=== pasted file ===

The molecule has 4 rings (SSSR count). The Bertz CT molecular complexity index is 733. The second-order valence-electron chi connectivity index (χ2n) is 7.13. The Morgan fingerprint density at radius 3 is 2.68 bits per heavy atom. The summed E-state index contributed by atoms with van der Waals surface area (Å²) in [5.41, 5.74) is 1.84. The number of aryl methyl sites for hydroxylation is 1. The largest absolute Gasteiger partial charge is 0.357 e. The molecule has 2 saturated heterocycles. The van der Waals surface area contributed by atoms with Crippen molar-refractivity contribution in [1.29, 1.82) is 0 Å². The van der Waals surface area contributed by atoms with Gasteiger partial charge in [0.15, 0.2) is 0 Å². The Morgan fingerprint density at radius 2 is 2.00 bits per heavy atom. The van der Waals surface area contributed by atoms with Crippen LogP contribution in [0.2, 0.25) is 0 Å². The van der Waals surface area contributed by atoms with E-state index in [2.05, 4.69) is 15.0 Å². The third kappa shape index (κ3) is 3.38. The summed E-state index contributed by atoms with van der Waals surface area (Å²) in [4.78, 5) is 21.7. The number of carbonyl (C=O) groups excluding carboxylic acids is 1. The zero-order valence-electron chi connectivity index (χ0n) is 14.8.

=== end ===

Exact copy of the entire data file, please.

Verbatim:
The molecule has 4 rings (SSSR count). The Bertz CT molecular complexity index is 733. The second-order valence-electron chi connectivity index (χ2n) is 7.13. The Morgan fingerprint density at radius 3 is 2.68 bits per heavy atom. The summed E-state index contributed by atoms with van der Waals surface area (Å²) in [5.41, 5.74) is 1.84. The number of aryl methyl sites for hydroxylation is 1. The largest absolute Gasteiger partial charge is 0.357 e. The molecule has 2 saturated heterocycles. The van der Waals surface area contributed by atoms with Crippen molar-refractivity contribution in [1.29, 1.82) is 0 Å². The van der Waals surface area contributed by atoms with Gasteiger partial charge in [0.15, 0.2) is 0 Å². The Morgan fingerprint density at radius 2 is 2.00 bits per heavy atom. The van der Waals surface area contributed by atoms with Crippen LogP contribution in [0.2, 0.25) is 0 Å². The van der Waals surface area contributed by atoms with E-state index in [2.05, 4.69) is 15.0 Å². The third kappa shape index (κ3) is 3.38. The summed E-state index contributed by atoms with van der Waals surface area (Å²) in [4.78, 5) is 21.7. The number of carbonyl (C=O) groups excluding carboxylic acids is 1. The zero-order valence-electron chi connectivity index (χ0n) is 14.8.